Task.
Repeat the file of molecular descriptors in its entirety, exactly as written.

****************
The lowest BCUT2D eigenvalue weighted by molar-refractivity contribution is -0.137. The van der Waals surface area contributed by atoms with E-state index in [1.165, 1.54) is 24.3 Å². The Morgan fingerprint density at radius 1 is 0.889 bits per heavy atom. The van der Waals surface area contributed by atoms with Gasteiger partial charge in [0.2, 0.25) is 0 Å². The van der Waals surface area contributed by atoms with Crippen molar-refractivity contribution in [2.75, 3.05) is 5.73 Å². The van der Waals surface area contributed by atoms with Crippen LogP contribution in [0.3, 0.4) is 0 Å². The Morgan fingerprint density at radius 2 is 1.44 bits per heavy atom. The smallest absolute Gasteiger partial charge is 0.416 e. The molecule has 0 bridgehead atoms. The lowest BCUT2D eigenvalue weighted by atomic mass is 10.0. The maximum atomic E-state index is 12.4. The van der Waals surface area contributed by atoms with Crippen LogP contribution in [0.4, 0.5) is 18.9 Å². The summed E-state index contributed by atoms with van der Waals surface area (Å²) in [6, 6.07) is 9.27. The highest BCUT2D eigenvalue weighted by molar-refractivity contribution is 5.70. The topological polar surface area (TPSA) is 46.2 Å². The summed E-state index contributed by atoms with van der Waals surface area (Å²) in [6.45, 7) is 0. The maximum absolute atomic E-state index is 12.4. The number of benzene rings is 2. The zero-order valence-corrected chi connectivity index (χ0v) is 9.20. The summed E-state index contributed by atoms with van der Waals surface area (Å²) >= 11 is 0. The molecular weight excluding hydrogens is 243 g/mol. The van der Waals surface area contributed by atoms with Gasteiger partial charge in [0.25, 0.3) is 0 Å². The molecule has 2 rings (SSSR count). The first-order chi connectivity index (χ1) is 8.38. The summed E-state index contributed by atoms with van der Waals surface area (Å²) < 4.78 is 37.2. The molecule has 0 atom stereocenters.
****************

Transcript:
The lowest BCUT2D eigenvalue weighted by molar-refractivity contribution is -0.137. The van der Waals surface area contributed by atoms with E-state index in [1.165, 1.54) is 24.3 Å². The Morgan fingerprint density at radius 1 is 0.889 bits per heavy atom. The van der Waals surface area contributed by atoms with Gasteiger partial charge in [0.2, 0.25) is 0 Å². The van der Waals surface area contributed by atoms with Crippen molar-refractivity contribution in [2.75, 3.05) is 5.73 Å². The van der Waals surface area contributed by atoms with Crippen LogP contribution in [0.3, 0.4) is 0 Å². The Morgan fingerprint density at radius 2 is 1.44 bits per heavy atom. The smallest absolute Gasteiger partial charge is 0.416 e. The molecule has 0 bridgehead atoms. The lowest BCUT2D eigenvalue weighted by atomic mass is 10.0. The maximum atomic E-state index is 12.4. The van der Waals surface area contributed by atoms with Crippen LogP contribution in [0.4, 0.5) is 18.9 Å². The summed E-state index contributed by atoms with van der Waals surface area (Å²) in [6, 6.07) is 9.27. The highest BCUT2D eigenvalue weighted by molar-refractivity contribution is 5.70. The topological polar surface area (TPSA) is 46.2 Å². The summed E-state index contributed by atoms with van der Waals surface area (Å²) in [6.45, 7) is 0. The maximum absolute atomic E-state index is 12.4. The number of benzene rings is 2. The zero-order valence-corrected chi connectivity index (χ0v) is 9.20. The summed E-state index contributed by atoms with van der Waals surface area (Å²) >= 11 is 0. The molecular weight excluding hydrogens is 243 g/mol. The van der Waals surface area contributed by atoms with Gasteiger partial charge in [0.25, 0.3) is 0 Å². The molecule has 2 rings (SSSR count). The first-order chi connectivity index (χ1) is 8.38. The summed E-state index contributed by atoms with van der Waals surface area (Å²) < 4.78 is 37.2. The molecule has 0 atom stereocenters.